If you go into any coffee shop, it's highly likely you'll find a freelancer sipping latte while typing away on a laptop to make a deadline. This scene is now a widely accepted norm, according to freelancer marketplace Elance-oDesk.
Recently, the company that connects businesses with freelancers from around the world released a comprehensive report on the independent work happening online. What are the economics of taking on freelancers versus investing in training full-time employees?
One key finding is that since the beginning of the year, online job postings in the U.S. have grown by as much as 22.1% compared to offline job growth of 3%.
Looking ahead, Elance-oDesk predicts that around 40% of the U.S. workforce will "go independent" by 2020, fueling more than $10 billion of work annually via the company's online workplaces.
Getting the skills you need when you need them
Every human resources executive knows that finding suitable job candidates can be an exacting and time-consuming task. Platforms like Elance.com and oDesk.com make this process easier and faster by providing a venue for companies and talents to connect.
In general, online work marketplaces could be beneficial to businesses since they enable them to get the skills they need for as long as they need them. This equates to more flexibility, better risk management in times of economic uncertainty, and less production cost. Business owners are relieved from the health care, social security, and other benefits linked to keeping an employee on the payroll over the long term.
U.K.-based ARM Holdings (NASDAQ: ARMH) often makes use of freelancers from the clerical level up to senior interim executives, not only to decide the viability of innovation but also as a means of breaking into new markets.
"We are incredibly cautious about adding permanent headcount and hence use freelancers to manage risk in innovation and growth," Bill Parsons, executive vice president of human resources, said in an interview by Professor Andrew Burke for his report on the role of freelancers in the 21st century British economy. "Our development process involves a freelancer initially providing advice on doing business in a region, then if this works he or she will then typically move into an employee role," he added.
The downsides of taking on freelancers
Many well-respected companies adhere to an intense and lengthy hiring process, even though it might not be cost-effective.
Google (NASDAQ: GOOG), for instance, is renowned for its high hiring standards and strict requirements. However, at the end of the day, this attitude toward discovering prospective employees enhances its reputation as the stronghold of exceptional talent. Only the most talented can live up to its high standards and often unconventional selection criteria, such as valuing leadership and humility over GPAs.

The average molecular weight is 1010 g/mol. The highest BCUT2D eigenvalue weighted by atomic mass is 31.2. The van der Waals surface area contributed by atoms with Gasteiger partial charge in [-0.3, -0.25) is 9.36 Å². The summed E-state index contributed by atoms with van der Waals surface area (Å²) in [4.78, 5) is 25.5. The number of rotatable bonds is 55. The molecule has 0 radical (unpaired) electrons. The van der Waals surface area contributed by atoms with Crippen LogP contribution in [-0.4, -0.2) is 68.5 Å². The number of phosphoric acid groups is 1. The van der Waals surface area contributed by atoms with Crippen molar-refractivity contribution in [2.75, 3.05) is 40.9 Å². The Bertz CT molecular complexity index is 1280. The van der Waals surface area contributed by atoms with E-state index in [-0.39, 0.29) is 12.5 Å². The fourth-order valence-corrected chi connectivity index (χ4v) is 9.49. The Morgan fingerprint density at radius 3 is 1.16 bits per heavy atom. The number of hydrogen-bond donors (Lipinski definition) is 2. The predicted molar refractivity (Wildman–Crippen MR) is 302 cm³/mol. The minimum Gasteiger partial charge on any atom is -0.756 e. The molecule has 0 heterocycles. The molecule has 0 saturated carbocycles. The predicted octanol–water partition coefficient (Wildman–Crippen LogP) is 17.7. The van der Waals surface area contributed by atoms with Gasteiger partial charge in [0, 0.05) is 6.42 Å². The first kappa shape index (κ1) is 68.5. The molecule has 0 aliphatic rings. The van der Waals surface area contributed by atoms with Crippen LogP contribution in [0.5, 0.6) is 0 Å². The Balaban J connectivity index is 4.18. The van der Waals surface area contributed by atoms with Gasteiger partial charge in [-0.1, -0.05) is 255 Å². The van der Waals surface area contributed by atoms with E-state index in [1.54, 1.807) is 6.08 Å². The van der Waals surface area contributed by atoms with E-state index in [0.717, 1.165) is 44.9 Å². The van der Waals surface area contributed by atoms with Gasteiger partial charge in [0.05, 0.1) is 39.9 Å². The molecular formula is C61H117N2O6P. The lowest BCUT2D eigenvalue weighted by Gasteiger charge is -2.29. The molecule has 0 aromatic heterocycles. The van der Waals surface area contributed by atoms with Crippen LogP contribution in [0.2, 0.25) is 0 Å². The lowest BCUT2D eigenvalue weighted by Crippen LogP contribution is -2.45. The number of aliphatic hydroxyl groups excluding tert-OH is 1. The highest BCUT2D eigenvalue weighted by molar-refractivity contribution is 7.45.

Boston Beer (NYSE: SAM), the maker of Samuel Adams, prides itself in being highly selective about who it brings on board while avoiding "desperation hires" -- the concept of hiring someone just because a job needs filling, not because that person is the best fit. Founder Jim Koch recently told Business Insider that the record time for an unfilled position in the company's history is 18 months. "Was it worth waiting a year and a half to hire somebody who's going to be with you for 15 years and just gets better and better? Absolutely," he asserted.
Finally, investing in keeping employee turnover rate low by creating an environment in which workers can receive constant training certainly pays off.
German auto powerhouses from Audi to Daimler (NASDAQOTH: DDAIF) have taken the "train your personnel" thing to a whole new level. Both of these companies have embraced a system of apprenticeships combined with vocational schooling over a 3-year period.
This is a highly costly process. Still, by investing in developing talent for the long term as opposed to cycling through freelancers, the companies eventually get their money's worth. The return on investment includes establishing a culture of trust and loyalty in the workplace, on top of providing the companies with expertise that caters to their specific needs.
With the ubiquity of connectivity, it was only a matter of time before work transitioned online. In the world of e-working, freelancers open up new possibilities for businesses by enabling them to get the skills they need whenever they need them. Nonetheless, it's likely that the pros-and-cons scale of relying mainly on freelancers could tilt more toward the cons rather than the pros.
Fani Kelesidou has no position in any stocks mentioned. The Motley Fool recommends Boston Beer and Google (C shares). The Motley Fool owns shares of Boston Beer and Google (C shares). Try any of our Foolish newsletter services free for 30 days. We Fools may not all hold the same opinions, but we all believe that considering a diverse range of insights makes us better investors. The Motley Fool has a disclosure policy.